Persuasive

One of the things I’m working toward understanding better is how persuasive a really well written piece can be. I’ve been struggling with some of my writing lately and have thankfully had good readers and editors that have helped me get through the work.

I almost always get caught up in the idea of people reading what I write. That sounds silly since I write and publish stories and articles. Every single time I want to put anything on line, on my web site or even on my Facebook feed where it’s only family and friends I have anxiety over my word choice, my punctuation, my lack of grammatical knowledge and my own imposter syndrome issues (not that I’ve really achieved anything to have that issue, but it’s there).

I know some really excellent writers. I am frequently moved by their descriptions of their travels, words written about the works they’re doing or even something as simple as a book review. I have put more than one thing up on my “to read” list because I read a review written by somebody I know – even if it’s a book about something I have no real interest in reading about.

Letting the truth and passion behind the typing is something I’ll be working hard at. I want to be that good – and that takes practice. Maybe I’ll even get persuade people to pick up a book with one of my stories in it…

Your Protest May Vary

This is a republish of my article from the March issue of Watch The Skies Fanzine.

“The artist is the creator of beautiful things.
To reveal art and conceal the artist is art’s aim.”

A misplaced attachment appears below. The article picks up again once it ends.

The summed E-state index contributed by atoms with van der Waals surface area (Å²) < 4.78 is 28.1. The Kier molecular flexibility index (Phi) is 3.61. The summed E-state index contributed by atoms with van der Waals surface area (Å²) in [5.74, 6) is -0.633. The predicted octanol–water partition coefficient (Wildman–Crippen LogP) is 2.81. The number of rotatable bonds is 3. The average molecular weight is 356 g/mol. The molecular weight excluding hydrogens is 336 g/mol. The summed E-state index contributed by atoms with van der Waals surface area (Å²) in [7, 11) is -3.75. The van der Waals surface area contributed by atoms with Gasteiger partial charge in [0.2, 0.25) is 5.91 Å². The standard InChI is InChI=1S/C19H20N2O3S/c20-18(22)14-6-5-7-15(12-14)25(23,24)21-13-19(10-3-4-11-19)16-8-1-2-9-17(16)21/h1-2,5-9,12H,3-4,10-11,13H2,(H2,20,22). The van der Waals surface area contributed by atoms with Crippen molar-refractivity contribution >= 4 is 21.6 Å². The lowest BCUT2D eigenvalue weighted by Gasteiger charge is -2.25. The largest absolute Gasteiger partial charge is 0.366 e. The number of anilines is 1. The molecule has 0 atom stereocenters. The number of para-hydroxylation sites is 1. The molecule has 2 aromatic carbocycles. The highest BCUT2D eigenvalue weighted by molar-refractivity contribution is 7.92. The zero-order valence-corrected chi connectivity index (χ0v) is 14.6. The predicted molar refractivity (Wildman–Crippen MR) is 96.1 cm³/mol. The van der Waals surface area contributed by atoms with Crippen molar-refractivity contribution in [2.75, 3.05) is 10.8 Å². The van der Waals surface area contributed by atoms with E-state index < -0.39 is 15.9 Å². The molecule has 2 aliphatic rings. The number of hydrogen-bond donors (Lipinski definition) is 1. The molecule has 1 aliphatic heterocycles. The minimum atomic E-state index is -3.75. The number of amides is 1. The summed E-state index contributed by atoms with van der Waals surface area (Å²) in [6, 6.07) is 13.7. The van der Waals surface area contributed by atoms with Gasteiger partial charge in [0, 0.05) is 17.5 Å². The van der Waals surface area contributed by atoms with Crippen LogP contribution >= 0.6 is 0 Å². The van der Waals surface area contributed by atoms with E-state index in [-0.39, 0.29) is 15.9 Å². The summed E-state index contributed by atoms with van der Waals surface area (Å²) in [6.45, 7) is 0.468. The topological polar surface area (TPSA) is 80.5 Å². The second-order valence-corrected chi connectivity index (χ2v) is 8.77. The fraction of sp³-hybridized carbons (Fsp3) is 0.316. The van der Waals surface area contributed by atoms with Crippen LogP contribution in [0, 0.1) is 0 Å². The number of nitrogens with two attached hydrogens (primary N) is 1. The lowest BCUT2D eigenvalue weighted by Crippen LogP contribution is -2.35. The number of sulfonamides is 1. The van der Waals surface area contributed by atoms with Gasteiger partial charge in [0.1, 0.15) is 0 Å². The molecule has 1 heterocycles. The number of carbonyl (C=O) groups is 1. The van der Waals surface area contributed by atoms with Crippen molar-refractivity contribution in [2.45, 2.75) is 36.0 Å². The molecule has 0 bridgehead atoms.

Oscar Wilde, The Picture of Dorian Gray

“Protesting” by pouring thousands of words onto your blog or into your Facebook driven slactavism has become so knee jerk reactionary most people don’t give it any thought. I can’t stand it. I have outrage fatigue. The number of things I see raging across my screen on a daily basis is exhausting. Instant calls to action for the slightest affront. Demands that I join your current bandwagon, even it it’s nothing I’m interested in talking about. Boycotts for things I wouldn’t buy anyway. Petitions wanting my signature despite being something I have no experience with or connection to. It’s a bit like the tiny print that flashes past at the bottom of a car commercial, you see it, but you don’t read or understand it. You go for the flashy picture and the punchy lines. If you noticed the small print or actually stopped it and read the words it would undermine the whole commercial. That’s similar to how I feel about these new, first world, so called protests. The best description I’ve ever heard for this is “The burning of the library of Alexandria by way of the Hot Topic t-shirt printing press”. Grab the easy slogan and go with it. Make a t-shirt and ‘tag’ your friends.

I’m betting that within my first couple of lines here you’ve worked up a comment or two. You’ll soon discover a reason that I am wrong then the venomous words will slide out. By the time you reach the fourth paragraph someone will be trying to figure out what I look like so that I can be burned in effigy. Ready?

There must be both accountability and separation when discussing creators and the things they make. The creation can and should be judged separately from the creator. The creator should be accountable if they take their views public, but their creations can and must be considered apart from the creator. Long, important, creative and scientific endeavors can be brought crashing down in mere moments, potentially without hearing more than a slogan. Don’t believe me? Ask Tim Hunt. Think I’m totally wrong already? Point to Milo Yiannopoulos. Both really interesting examples to discuss.